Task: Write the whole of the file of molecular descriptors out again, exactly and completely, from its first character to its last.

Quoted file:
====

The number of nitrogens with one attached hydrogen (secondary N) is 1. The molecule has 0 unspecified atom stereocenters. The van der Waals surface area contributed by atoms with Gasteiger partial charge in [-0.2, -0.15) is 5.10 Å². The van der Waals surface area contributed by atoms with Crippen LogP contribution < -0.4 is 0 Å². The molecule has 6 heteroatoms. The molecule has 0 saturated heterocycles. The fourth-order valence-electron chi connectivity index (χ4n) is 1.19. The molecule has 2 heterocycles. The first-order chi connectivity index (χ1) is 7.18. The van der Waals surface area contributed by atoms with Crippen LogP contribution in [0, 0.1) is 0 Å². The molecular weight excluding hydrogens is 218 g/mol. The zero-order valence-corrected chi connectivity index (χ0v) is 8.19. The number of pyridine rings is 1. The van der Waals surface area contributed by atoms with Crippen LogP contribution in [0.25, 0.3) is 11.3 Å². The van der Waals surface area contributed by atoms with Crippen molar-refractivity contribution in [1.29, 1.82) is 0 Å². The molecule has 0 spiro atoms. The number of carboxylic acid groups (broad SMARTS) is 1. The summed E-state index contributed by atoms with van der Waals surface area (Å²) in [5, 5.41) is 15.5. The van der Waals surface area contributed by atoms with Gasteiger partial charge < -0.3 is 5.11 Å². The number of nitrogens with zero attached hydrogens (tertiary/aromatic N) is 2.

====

The number of nitrogens with one attached hydrogen (secondary N) is 1. The molecule has 0 unspecified atom stereocenters. The van der Waals surface area contributed by atoms with Gasteiger partial charge in [-0.2, -0.15) is 5.10 Å². The van der Waals surface area contributed by atoms with Crippen LogP contribution < -0.4 is 0 Å². The molecule has 6 heteroatoms. The molecule has 0 saturated heterocycles. The fourth-order valence-electron chi connectivity index (χ4n) is 1.19. The molecule has 2 heterocycles. The first-order chi connectivity index (χ1) is 7.18. The van der Waals surface area contributed by atoms with Crippen LogP contribution in [0, 0.1) is 0 Å². The molecular weight excluding hydrogens is 218 g/mol. The zero-order valence-corrected chi connectivity index (χ0v) is 8.19. The number of pyridine rings is 1. The van der Waals surface area contributed by atoms with Crippen LogP contribution in [0.25, 0.3) is 11.3 Å². The van der Waals surface area contributed by atoms with Crippen molar-refractivity contribution in [1.29, 1.82) is 0 Å². The molecule has 0 spiro atoms. The number of carboxylic acid groups (broad SMARTS) is 1. The summed E-state index contributed by atoms with van der Waals surface area (Å²) in [5, 5.41) is 15.5. The van der Waals surface area contributed by atoms with Gasteiger partial charge < -0.3 is 5.11 Å². The number of nitrogens with zero attached hydrogens (tertiary/aromatic N) is 2.